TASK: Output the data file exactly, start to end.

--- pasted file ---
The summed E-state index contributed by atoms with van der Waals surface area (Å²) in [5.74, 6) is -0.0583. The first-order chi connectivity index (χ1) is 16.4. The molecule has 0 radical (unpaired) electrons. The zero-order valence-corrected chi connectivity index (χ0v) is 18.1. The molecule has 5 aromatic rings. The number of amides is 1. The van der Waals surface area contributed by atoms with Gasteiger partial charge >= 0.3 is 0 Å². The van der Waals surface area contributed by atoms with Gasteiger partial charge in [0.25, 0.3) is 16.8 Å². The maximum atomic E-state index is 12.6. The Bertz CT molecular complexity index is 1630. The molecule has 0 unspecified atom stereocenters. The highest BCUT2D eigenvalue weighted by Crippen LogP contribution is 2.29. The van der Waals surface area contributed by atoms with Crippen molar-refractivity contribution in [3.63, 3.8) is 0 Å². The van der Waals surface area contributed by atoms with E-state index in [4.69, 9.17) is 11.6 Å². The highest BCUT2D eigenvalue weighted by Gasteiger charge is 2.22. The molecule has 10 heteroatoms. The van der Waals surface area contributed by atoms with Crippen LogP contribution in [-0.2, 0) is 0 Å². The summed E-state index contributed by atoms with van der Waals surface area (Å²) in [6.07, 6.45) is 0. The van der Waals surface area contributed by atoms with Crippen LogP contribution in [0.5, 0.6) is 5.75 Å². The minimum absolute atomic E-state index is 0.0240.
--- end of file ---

The summed E-state index contributed by atoms with van der Waals surface area (Å²) in [5.74, 6) is -0.0583. The first-order chi connectivity index (χ1) is 16.4. The molecule has 0 radical (unpaired) electrons. The zero-order valence-corrected chi connectivity index (χ0v) is 18.1. The molecule has 5 aromatic rings. The number of amides is 1. The van der Waals surface area contributed by atoms with Gasteiger partial charge >= 0.3 is 0 Å². The van der Waals surface area contributed by atoms with Gasteiger partial charge in [0.25, 0.3) is 16.8 Å². The maximum atomic E-state index is 12.6. The Bertz CT molecular complexity index is 1630. The molecule has 0 unspecified atom stereocenters. The highest BCUT2D eigenvalue weighted by Crippen LogP contribution is 2.29. The van der Waals surface area contributed by atoms with Crippen molar-refractivity contribution in [3.63, 3.8) is 0 Å². The van der Waals surface area contributed by atoms with E-state index in [4.69, 9.17) is 11.6 Å². The highest BCUT2D eigenvalue weighted by Gasteiger charge is 2.22. The molecule has 10 heteroatoms. The van der Waals surface area contributed by atoms with Crippen LogP contribution in [-0.2, 0) is 0 Å². The summed E-state index contributed by atoms with van der Waals surface area (Å²) in [6.07, 6.45) is 0. The van der Waals surface area contributed by atoms with Crippen LogP contribution in [0.5, 0.6) is 5.75 Å². The minimum absolute atomic E-state index is 0.0240.